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  1. Jonny Anomaly (forthcoming). Race Research and the Ethics of Belief. Journal of Bioethical Inquiry.
  2. Eric Anthamatten, Anders Benander, Natalie Cisneros, Michael DeWilde, Vincent Greco, Timothy Greenlee, Spoon Jackson, Arlando Jones, Drew Leder, Chris Lenn, John Douglas Macready, Lisa McLeod, William Muth, Cynthia Nielsen, Aislinn O’Donnell & Andre Pierce (2014). Philosophy Imprisoned: The Love of Wisdom in the Age of Mass Incarceration. Lexington Books.
    Editors Sarah Tyson and Joshua M. Hall convene an international group of philosophical thinkers—from both inside and outside prison walls—who draw on a variety of historical figures and critical perspectives to think about prisons in our new historical era.
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  3. Barbara J. Ballard (2004). Frederick Douglass and the Ideology of Resistance. Critical Review of International Social and Political Philosophy 7 (4):51-75.
    Frederick Douglass (1818?1895) was the most significant African?American leader of the nineteenth century. Secretly acquiring literacy as a slave, he grew into a brilliant speaker whose essential genius was to articulate and impeach the ideologies of the day. Douglass was one of the foremost defenders of black emancipation and women?s rights. He developed a dual philosophy of resistance and integration. He taxed blacks with the need for self?reliance; he recalled whites to the justice of racial equality. Freedom would be won (...)
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  4. Lawrence Blum (2007). Race, National Ideals, and Civic Virtue. Social Theory and Practice 33 (4):533-556.
  5. Jan Boxill (1992). Racism and Justice. Teaching Philosophy 15 (3):285-287.
  6. Alexander Brown (2008). Review of Paul Gomberg's "How to Make Opportunity Equal: Race and Contributive Justice". [REVIEW] Ethical Theory and Moral Practice 11 (1).
  7. Tommy J. Curry (2009). I'm Too Real For Yah. Radical Philosophy Review 12 (1/2):61-77.
    I am interested in looking at Krumpin’ through what I am calling the “politics of submergence.” If my world is chaotic, if my Blackness is my murderer, can I be expected to create beauty? Can my art be transformative? My paper argues that Krumpin’ is in fact transformative, not to the extent that it perpetuates hope, but maintains its social pessimism. In accepting both the conditions that have sustained the racial marginalization of African descended people, and the impotence of this (...)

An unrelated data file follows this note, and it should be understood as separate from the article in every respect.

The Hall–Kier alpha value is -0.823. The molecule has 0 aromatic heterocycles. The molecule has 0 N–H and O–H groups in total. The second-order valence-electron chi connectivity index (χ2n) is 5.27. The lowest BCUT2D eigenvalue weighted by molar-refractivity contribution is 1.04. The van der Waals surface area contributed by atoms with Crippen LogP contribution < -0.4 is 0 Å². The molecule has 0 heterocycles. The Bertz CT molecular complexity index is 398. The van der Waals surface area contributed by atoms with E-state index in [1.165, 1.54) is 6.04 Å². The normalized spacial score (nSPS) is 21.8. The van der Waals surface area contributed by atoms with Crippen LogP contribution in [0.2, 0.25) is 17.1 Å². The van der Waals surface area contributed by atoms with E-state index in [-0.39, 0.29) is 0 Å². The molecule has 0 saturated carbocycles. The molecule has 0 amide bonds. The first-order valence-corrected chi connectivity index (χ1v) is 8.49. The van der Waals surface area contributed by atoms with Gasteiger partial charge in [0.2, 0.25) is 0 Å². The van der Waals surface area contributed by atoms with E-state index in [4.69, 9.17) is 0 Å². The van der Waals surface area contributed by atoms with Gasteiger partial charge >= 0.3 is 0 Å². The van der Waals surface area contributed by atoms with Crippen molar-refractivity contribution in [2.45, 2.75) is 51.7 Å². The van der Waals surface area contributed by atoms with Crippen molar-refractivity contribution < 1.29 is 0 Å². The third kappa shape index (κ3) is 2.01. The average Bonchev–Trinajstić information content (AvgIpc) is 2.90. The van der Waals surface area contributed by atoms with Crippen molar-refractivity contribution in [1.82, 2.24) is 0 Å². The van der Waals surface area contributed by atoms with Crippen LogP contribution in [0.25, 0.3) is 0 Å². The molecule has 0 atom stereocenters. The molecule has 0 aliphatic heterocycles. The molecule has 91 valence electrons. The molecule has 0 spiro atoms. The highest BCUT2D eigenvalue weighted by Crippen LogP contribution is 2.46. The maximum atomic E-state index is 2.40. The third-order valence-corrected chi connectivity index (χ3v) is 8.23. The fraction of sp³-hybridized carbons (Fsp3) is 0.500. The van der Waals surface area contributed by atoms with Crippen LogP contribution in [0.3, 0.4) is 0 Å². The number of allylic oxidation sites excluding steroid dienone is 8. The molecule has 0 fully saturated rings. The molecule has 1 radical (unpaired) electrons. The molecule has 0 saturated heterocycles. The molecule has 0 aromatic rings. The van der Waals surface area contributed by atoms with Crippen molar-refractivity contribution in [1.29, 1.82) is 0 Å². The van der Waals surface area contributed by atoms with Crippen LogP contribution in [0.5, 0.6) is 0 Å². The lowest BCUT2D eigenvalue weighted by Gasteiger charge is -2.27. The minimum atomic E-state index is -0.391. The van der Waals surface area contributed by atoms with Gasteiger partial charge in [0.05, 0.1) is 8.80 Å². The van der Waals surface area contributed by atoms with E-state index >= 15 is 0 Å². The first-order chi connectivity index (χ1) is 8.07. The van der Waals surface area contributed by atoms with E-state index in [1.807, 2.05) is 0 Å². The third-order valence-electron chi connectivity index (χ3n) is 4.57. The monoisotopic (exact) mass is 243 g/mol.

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  8. Derrick Darby (2010). Reparations and Racial Inequality. Philosophy Compass 5 (1):55-66.
    A recent development in philosophical scholarship on reparations for black chattel slavery and Jim Crow segregation is reliance upon social science in normative arguments for reparations. Although there are certainly positive things to be said in favor of an empirically informed normative argument for black reparations, given the depth of empirical disagreement about the causes of persistent racial inequalities, and the ethos of 'post-racial' America, the strongest normative argument for reparations may be one that goes through irrespective of how we (...)
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  9. Jorge J. E. Gracia (2002). Minorities and the Philosophical Marketplace. Metaphilosophy 33 (5):535-551.
  10. Grace Hunt (2015). Hannah Arendt and the Negro Question. [REVIEW] Hypatia 242 (2).
    Kathryn Gines's book details Hannah Arendt 's racial and conceptual biases against Black people in the US and post-colonial Africa. Gines makes original and significant contributions to feminist philosophy by applying various feminist and anticolonial strategies, including standpoint theory and multidirectionality, to Arendt 's political essays and concepts. Feminist critiques of Arendt in general and racial critiques of "Reflections on Little Rock" in particular are not new; however, Hannah Arendt and the Negro Question offers a novel and comprehensive racial critique (...)
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  11. E. J. King (1956). Segregation and American Society. British Journal of Educational Studies 5 (1):3 - 14.
  12. Cynthia R. Nielsen (2011). Resistance Through Re-Narration: Fanon on De-Constructing Racialized Subjectivities. African Identies 9 (4):363-385.
    Frantz Fanon offers a lucid account of his entrance into the white world where the weightiness of the ‘white gaze’ nearly crushed him. In chapter five of Black Skins, White Masks, he develops his historico-racial and epidermal racial schemata as correctives to Merleau-Ponty’s overly inclusive corporeal schema. Experientially aware of the reality of socially constructed (racialized) subjectivities, Fanon uses his schemata to explain the creation, maintenance, and eventual rigidification of white-scripted ‘blackness’. Through a re-telling of his own experiences of racism, (...)
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  13. Steven W. Patterson (2004). Kreacher's Lament: SPEW as a Parable on Discrimination, Indifference, and Social Justice. In David Baggett, Shawn E. Klein & William Irwin (eds.), Harry Potter and Philosophy: If Aristotle Ran Hogwarts. Chicago: Open Court 105--117.
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  14. Susanna Siegel, Dialogue About Philosophy in Spanish.
    This is a compilations of short talks presented at a workshop held at Harvard in April 14 on the life of analytic philosophy today in Spanish. Authors include Susanna Siegel, Diana Acosta and Patricia Marechal, Diana Perez, Laura Pérez, and Josefa Toribio.
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